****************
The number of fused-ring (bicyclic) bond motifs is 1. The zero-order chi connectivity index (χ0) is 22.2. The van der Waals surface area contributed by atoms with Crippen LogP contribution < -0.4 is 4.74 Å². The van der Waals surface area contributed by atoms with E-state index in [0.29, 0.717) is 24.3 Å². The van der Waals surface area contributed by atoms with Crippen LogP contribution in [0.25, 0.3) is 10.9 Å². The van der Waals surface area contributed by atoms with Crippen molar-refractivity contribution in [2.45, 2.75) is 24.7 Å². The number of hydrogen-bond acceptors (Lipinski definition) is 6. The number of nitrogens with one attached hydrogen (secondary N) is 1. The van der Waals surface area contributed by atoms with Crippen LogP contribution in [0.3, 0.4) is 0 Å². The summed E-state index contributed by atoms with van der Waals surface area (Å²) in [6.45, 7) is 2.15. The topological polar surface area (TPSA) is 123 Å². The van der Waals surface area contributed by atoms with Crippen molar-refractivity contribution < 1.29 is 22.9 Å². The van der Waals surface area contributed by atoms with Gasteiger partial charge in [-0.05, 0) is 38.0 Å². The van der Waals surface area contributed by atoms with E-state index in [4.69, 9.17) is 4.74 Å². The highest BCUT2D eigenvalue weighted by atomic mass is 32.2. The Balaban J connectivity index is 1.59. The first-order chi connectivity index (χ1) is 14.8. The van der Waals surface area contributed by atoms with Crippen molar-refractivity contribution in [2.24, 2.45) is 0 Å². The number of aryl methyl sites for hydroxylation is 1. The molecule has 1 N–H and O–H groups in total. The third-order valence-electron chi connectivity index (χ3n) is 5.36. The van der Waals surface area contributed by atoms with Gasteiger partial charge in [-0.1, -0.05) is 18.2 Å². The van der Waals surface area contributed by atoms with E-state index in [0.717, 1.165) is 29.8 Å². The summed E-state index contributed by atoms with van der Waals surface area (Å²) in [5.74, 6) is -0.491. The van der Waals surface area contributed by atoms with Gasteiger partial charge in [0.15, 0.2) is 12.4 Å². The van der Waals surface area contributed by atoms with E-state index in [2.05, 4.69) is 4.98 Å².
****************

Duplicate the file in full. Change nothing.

The number of fused-ring (bicyclic) bond motifs is 1. The zero-order chi connectivity index (χ0) is 22.2. The van der Waals surface area contributed by atoms with Crippen LogP contribution < -0.4 is 4.74 Å². The van der Waals surface area contributed by atoms with E-state index in [0.29, 0.717) is 24.3 Å². The van der Waals surface area contributed by atoms with Crippen LogP contribution in [0.25, 0.3) is 10.9 Å². The van der Waals surface area contributed by atoms with Crippen molar-refractivity contribution in [2.45, 2.75) is 24.7 Å². The number of hydrogen-bond acceptors (Lipinski definition) is 6. The number of nitrogens with one attached hydrogen (secondary N) is 1. The van der Waals surface area contributed by atoms with Crippen LogP contribution in [0.3, 0.4) is 0 Å². The summed E-state index contributed by atoms with van der Waals surface area (Å²) in [6.45, 7) is 2.15. The topological polar surface area (TPSA) is 123 Å². The van der Waals surface area contributed by atoms with Crippen molar-refractivity contribution < 1.29 is 22.9 Å². The van der Waals surface area contributed by atoms with Gasteiger partial charge in [-0.05, 0) is 38.0 Å². The van der Waals surface area contributed by atoms with E-state index in [4.69, 9.17) is 4.74 Å². The highest BCUT2D eigenvalue weighted by atomic mass is 32.2. The Balaban J connectivity index is 1.59. The first-order chi connectivity index (χ1) is 14.8. The van der Waals surface area contributed by atoms with Crippen molar-refractivity contribution in [2.24, 2.45) is 0 Å². The number of aryl methyl sites for hydroxylation is 1. The molecule has 1 N–H and O–H groups in total. The third-order valence-electron chi connectivity index (χ3n) is 5.36. The van der Waals surface area contributed by atoms with Gasteiger partial charge in [-0.1, -0.05) is 18.2 Å². The van der Waals surface area contributed by atoms with E-state index in [0.717, 1.165) is 29.8 Å². The summed E-state index contributed by atoms with van der Waals surface area (Å²) in [5.74, 6) is -0.491. The van der Waals surface area contributed by atoms with Gasteiger partial charge in [0.15, 0.2) is 12.4 Å². The van der Waals surface area contributed by atoms with E-state index in [2.05, 4.69) is 4.98 Å².